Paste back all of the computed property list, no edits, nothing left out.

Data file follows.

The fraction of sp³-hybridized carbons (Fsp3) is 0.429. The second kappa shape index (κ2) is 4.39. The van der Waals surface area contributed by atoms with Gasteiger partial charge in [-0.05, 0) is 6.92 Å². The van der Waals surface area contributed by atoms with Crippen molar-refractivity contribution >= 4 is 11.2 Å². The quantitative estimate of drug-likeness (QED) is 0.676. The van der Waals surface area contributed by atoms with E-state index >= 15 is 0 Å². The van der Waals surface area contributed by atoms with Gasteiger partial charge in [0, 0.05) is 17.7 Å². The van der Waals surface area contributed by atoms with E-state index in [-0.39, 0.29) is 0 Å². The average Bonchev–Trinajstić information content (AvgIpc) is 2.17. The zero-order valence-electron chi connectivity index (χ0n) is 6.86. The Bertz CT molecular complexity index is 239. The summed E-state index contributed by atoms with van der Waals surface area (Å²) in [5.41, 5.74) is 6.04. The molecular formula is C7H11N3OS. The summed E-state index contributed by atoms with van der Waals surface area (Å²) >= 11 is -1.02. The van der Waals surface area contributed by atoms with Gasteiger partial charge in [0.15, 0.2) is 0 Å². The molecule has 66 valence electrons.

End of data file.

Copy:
The fraction of sp³-hybridized carbons (Fsp3) is 0.429. The second kappa shape index (κ2) is 4.39. The van der Waals surface area contributed by atoms with Gasteiger partial charge in [-0.05, 0) is 6.92 Å². The van der Waals surface area contributed by atoms with Crippen molar-refractivity contribution >= 4 is 11.2 Å². The quantitative estimate of drug-likeness (QED) is 0.676. The van der Waals surface area contributed by atoms with E-state index >= 15 is 0 Å². The van der Waals surface area contributed by atoms with Gasteiger partial charge in [0, 0.05) is 17.7 Å². The van der Waals surface area contributed by atoms with E-state index in [-0.39, 0.29) is 0 Å². The average Bonchev–Trinajstić information content (AvgIpc) is 2.17. The zero-order valence-electron chi connectivity index (χ0n) is 6.86. The Bertz CT molecular complexity index is 239. The summed E-state index contributed by atoms with van der Waals surface area (Å²) in [5.41, 5.74) is 6.04. The molecular formula is C7H11N3OS. The summed E-state index contributed by atoms with van der Waals surface area (Å²) >= 11 is -1.02. The van der Waals surface area contributed by atoms with Gasteiger partial charge in [0.15, 0.2) is 0 Å². The molecule has 66 valence electrons.